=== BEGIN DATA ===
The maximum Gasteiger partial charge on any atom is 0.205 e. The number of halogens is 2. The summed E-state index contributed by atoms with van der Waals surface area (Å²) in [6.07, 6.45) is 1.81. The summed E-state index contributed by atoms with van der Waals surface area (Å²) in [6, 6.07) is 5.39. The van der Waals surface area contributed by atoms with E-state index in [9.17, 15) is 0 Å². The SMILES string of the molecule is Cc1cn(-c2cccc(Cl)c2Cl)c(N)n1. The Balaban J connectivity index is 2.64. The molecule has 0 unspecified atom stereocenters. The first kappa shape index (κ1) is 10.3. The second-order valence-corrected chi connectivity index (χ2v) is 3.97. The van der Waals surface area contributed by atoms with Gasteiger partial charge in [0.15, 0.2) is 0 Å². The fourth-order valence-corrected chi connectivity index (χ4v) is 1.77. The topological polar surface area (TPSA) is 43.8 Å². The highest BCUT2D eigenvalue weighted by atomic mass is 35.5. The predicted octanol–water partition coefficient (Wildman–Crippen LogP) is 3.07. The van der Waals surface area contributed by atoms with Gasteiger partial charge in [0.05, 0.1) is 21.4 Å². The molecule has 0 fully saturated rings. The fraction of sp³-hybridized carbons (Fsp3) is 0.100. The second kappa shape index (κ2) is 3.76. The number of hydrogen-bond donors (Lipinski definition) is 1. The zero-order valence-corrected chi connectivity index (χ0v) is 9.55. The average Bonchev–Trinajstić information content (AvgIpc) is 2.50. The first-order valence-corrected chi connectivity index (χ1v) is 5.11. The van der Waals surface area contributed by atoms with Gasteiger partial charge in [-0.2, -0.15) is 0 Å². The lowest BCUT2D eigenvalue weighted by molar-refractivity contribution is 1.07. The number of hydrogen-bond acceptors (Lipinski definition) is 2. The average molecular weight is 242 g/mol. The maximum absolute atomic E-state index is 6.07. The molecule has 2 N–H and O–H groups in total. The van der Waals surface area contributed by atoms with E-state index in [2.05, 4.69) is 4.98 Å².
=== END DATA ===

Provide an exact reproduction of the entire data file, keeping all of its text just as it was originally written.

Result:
The maximum Gasteiger partial charge on any atom is 0.205 e. The number of halogens is 2. The summed E-state index contributed by atoms with van der Waals surface area (Å²) in [6.07, 6.45) is 1.81. The summed E-state index contributed by atoms with van der Waals surface area (Å²) in [6, 6.07) is 5.39. The van der Waals surface area contributed by atoms with E-state index in [9.17, 15) is 0 Å². The SMILES string of the molecule is Cc1cn(-c2cccc(Cl)c2Cl)c(N)n1. The Balaban J connectivity index is 2.64. The molecule has 0 unspecified atom stereocenters. The first kappa shape index (κ1) is 10.3. The second-order valence-corrected chi connectivity index (χ2v) is 3.97. The van der Waals surface area contributed by atoms with Gasteiger partial charge in [0.15, 0.2) is 0 Å². The fourth-order valence-corrected chi connectivity index (χ4v) is 1.77. The topological polar surface area (TPSA) is 43.8 Å². The highest BCUT2D eigenvalue weighted by atomic mass is 35.5. The predicted octanol–water partition coefficient (Wildman–Crippen LogP) is 3.07. The van der Waals surface area contributed by atoms with Gasteiger partial charge in [0.05, 0.1) is 21.4 Å². The molecule has 0 fully saturated rings. The fraction of sp³-hybridized carbons (Fsp3) is 0.100. The second kappa shape index (κ2) is 3.76. The number of hydrogen-bond donors (Lipinski definition) is 1. The zero-order valence-corrected chi connectivity index (χ0v) is 9.55. The average Bonchev–Trinajstić information content (AvgIpc) is 2.50. The first-order valence-corrected chi connectivity index (χ1v) is 5.11. The van der Waals surface area contributed by atoms with Gasteiger partial charge in [-0.2, -0.15) is 0 Å². The lowest BCUT2D eigenvalue weighted by molar-refractivity contribution is 1.07. The number of hydrogen-bond acceptors (Lipinski definition) is 2. The average molecular weight is 242 g/mol. The maximum absolute atomic E-state index is 6.07. The molecule has 2 N–H and O–H groups in total. The van der Waals surface area contributed by atoms with E-state index in [2.05, 4.69) is 4.98 Å².